1.The claimant is a male adult and the respondent is a limited liability company ruling hotels. The respondent employed the claimant as the general manager on 2 December 2015 earning Kshs. 69,565 as the basic pay. The claimant worked until 15 February 2017 on the grounds that the respondent had received numerous complaints form clients through TripAdvisor and high food costs.
2.The claim is that there was unfair termination of employment as there was no notice or hearing before the termination of employment, there were no valid or justified reasons and the claim is for the following terminal dues;a.Notice pay of Kshs. 69,565;b.Leave pay for 2 years at Kshs. 97,391;c.Compensation at 12 months; andd.Costs of the suit.
3.The claimant testified that the respondent employed him as the general manager where he worked diligently until 15 February 2017 when he was unfairly terminated in his employment without a hearing or being given notice to respond to any matter. He was not given any notice to show cause over any alleged misconduct. he had taken his annual leave over accumulated days and when he resumed duty, he was surprised to be issued with notice terminating his employment which put him into shock since he had not foreseen such matter, he had family to take care of and this put him to great distress.
4.The claimant testified that he had worked so hard for the respondent and earned loan facilities which were recalled and he could not pay due to loss of employment.
5.The respondent alleged that the claimant’s branch at Diani received poor comments from clients who noted through TripAdvisor that the hotel was not clean and the food was boring. The claimant as the manager could only make recommendations to management with regard to food items. The cleanliness of the hotel was not directly under the claimant and the respondent had a duty to ensure sufficient staffing to clean up the rooms. The comments made by the clients were not brought to his attention to be able to respond and give his views. The negative comments were in the midst of so many other positive comments which the respondents failed to consider leading to unfair termination of employment.
6.The claimant testified that the alleged warning letters filed with the response were never issued to him and have only been filed to put him in bad light. There is no evidence of service.In response, the respondent’s case is comprised of mere denials.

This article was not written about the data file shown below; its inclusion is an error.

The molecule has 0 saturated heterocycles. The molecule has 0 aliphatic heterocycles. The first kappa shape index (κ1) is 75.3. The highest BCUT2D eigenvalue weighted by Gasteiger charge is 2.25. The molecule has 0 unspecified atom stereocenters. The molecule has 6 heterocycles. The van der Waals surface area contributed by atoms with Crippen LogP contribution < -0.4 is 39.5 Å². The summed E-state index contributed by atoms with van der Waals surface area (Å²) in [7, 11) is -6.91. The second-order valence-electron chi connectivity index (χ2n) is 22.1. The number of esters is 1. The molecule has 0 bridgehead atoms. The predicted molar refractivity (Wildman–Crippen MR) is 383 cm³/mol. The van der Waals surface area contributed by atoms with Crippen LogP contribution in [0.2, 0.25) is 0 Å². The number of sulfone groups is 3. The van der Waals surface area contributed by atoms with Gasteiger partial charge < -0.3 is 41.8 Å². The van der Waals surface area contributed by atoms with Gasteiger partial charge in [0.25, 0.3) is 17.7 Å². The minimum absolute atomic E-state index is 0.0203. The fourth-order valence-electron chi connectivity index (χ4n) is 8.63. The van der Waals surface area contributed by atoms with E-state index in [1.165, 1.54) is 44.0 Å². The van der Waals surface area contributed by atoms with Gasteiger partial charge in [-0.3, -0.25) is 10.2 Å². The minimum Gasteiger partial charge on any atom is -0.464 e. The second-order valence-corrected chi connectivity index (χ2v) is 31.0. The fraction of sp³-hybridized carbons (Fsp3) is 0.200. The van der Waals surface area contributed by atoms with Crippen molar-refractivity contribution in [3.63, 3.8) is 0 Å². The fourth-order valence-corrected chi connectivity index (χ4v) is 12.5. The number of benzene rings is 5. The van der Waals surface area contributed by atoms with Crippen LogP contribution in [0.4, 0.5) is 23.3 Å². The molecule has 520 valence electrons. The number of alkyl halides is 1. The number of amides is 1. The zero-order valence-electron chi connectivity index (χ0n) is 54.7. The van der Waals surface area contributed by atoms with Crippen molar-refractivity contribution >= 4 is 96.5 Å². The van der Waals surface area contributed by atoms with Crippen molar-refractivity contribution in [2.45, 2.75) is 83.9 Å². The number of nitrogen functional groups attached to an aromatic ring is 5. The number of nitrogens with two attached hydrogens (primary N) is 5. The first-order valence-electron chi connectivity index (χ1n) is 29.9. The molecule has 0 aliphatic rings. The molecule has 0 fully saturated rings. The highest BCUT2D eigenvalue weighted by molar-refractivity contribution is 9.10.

7.In evidence, the respondent called Nicholas Ochieng the ground human resource who testified that the claimant was found to have failed to abide the Food Policy of the respondent which was pegged on usage and not on the season. Food items were lost without proper accounting and when guests were not booked in the hotel. Customers made comments on TripAdvisor which were negative on the claimant. The claimant’s deliverables related to maintenance which was to be reported to the general manager but he failed to address.
8.The claimant was issued with a notice to show cause but he failed to respond. The question of being on leave and public holidays is different and the claimant took his annual leave.
9.The claimant refused to clear with the respondent for payment of his terminal dues. he is owed notice pay upon clearing pending bills paid by clarinets and which remain outstanding.
10.The claimant was not taken through a disciplinary process because he failed to respond to the notice to show cause.At the close of the hearing, both parties filed written submissions.
11.The pleadings, evidence and written submissions analysed, the issues which emerge for determination are whether there was unfair termination of employment and whether the remedies sought should issue.
12.The claimant testified that he took his annual leave ad upon resuming duty on 15 February 2017 he was served with notice terminating his employment on the grounds that the respondent had received negative reviews from clients on his work performance and being negative, this had an impact ton his employment. the respondent also noted that the claimant failed to abide the Food Costs Policy and despite a warning, he did not taken heed.
13.Part of the work records filed by the respondent is leave application form by the claimant dated 17 January 2017 where the claimant took 7 days of annual leave running from 2 to 9 February 2017 and hence resuming duty on 10 February 2017.
14.It appears that soon after resuming form his annual leave, on 15 February 2017 the respondent issued the claimant with letter terminating his employment on the grounds that there were complaints from clients through TripAdvisor and high food costs.